First, a quick visualization to get a perspective of where people live, and how many people get born and die each year. Each line represents 10 million people.
More people die each year (57m) than the entire populations of Australia and New Zealand (43m), and more than twice that many are being born each year (140m). The populations of Europe and Latin America are relatively similar (747m and 653m), and each of which is about twice the population of North America (369m), and half the population of Africa (1.3b). Asia (4.6b) makes up more than half of the total population of Earth (7.8b).
*Source: United Nations. Downloaded 21/02/2020.
Apart from the total populations of each country and region, it's interesting to note a few more factors. Population density, which measures how many people live per square kilometre, so basically, how crowded is it there. Fertility rate which indicates how many children on average are born per woman. A number of around 2 would indicate a stable population, with a larger number signalling a population increase and vice versa. Life expectancy is the number of years someone can expect to live being born on the given year and place. Median age is an indicator of how old a population is, with smaller numbers indicating younger populations and vice versa. Lastly, mortality percentage is the percentage of the total population that dies each year.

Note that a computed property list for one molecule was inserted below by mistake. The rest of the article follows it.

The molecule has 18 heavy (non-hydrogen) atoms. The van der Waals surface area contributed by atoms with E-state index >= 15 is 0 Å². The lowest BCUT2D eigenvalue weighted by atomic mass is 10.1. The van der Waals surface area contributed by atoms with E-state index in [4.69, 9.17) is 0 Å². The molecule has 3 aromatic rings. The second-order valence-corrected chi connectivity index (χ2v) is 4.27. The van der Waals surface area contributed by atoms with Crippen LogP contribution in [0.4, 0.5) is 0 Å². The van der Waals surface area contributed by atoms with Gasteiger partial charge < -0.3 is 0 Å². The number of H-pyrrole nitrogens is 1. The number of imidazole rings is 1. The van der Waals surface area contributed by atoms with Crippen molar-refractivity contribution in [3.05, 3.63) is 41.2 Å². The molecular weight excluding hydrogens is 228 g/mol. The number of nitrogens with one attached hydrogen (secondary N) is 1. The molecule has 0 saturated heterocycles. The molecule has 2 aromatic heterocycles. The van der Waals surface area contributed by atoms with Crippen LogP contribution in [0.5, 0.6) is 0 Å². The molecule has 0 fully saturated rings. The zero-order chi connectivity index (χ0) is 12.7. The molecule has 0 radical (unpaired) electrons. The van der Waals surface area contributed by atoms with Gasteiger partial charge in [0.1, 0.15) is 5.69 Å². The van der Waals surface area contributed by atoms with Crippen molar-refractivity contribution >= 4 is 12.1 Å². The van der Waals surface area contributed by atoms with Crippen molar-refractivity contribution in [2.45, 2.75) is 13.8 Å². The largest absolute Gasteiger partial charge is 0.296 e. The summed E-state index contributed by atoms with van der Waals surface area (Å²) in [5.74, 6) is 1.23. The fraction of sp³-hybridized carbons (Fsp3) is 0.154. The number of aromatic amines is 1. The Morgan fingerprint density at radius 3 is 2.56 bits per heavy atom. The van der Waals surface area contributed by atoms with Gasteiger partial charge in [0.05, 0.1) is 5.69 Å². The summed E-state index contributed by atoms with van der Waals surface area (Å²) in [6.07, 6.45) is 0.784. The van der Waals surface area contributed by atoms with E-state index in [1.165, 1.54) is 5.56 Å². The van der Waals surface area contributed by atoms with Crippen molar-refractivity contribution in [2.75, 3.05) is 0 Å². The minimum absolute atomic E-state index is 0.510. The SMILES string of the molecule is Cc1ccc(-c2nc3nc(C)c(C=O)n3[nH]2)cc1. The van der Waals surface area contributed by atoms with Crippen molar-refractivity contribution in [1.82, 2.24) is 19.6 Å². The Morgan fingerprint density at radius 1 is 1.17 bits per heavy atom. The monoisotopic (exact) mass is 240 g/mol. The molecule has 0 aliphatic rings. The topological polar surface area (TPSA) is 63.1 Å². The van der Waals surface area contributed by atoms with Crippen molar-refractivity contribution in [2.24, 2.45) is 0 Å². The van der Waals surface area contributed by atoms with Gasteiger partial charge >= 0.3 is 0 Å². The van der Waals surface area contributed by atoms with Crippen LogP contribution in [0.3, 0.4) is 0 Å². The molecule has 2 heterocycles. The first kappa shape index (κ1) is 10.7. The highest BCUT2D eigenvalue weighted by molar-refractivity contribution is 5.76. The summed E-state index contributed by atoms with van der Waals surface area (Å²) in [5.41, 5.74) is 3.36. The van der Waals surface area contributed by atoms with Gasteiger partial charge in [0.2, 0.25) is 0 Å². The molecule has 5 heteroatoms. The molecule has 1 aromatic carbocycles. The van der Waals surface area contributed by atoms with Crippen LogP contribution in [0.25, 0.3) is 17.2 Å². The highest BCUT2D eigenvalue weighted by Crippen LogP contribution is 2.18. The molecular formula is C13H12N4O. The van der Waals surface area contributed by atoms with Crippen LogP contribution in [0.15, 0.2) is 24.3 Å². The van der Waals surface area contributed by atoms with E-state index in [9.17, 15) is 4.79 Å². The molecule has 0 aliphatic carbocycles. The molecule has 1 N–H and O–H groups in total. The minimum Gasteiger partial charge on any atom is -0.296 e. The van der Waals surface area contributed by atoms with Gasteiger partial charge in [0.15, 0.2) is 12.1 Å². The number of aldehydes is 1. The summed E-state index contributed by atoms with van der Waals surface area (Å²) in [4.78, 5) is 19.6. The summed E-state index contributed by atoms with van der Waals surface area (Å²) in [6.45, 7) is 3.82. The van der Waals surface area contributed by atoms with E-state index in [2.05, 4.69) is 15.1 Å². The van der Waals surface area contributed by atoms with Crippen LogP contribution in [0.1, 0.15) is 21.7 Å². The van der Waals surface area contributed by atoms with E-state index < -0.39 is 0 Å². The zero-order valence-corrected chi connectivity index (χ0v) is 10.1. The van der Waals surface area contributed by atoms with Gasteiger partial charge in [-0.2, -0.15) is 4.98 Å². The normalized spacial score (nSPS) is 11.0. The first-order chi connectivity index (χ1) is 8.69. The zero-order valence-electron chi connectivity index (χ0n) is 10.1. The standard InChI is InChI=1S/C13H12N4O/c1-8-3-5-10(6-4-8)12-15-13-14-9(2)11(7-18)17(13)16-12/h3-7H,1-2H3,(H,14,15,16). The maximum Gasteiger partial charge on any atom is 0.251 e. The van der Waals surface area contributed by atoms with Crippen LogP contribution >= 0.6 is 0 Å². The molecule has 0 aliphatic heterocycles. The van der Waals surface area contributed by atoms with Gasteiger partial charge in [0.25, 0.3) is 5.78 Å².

It’s hopeful that there seems to be an optimistic trend in all parameters, with life expectancy stealing the show. Despite the fact that fertility rates have been dropping in most of the world, the world’s population has soared mostly due to the impressive increase in life expectancy. We are getting more simply by getting older. And with so low median ages and high fertility rates, we can expect much more growth coming in the following years from Africa.
Good to have some perspective on what is killing us. Also, pretty interesting to see how causes of death change according to country, income level, age and sex.
All data is from 2017. Numbers are actual total numbers. The measures available below are death – total number of casualties, and DALYs – disability adjusted life years lost which are calculated by adding years lived with disability (YLLs) & years lived with disability (YLDs), so basically healthy years lost due to the particular cause.
Many of the causes are clickable so you can see the breakdowns of each cause category.
Unfortunately we do not have equally good data for older periods, but see a similar - although rougher - break down of major causes of death for the US in 1900.
Causes of death differ wildly according to geography - partly because they differ wildly according to income level as we saw above. Have a look for instance at the big killers: cardiovascular disease and cancer. And compare those to something like HIV, maternal and neonatal disorders, or nutritional deficiencies.
Below you can see risks that have been identified as causes of conditions leading to death or disability. All these risks are completely preventable. Note that risks overlap significantly and that there is good amount of casualties / incidents that have not been associated with any risks. So minimising the associated risks cannot eliminate the possibility of a disease / condition occurring, but it definitely helps.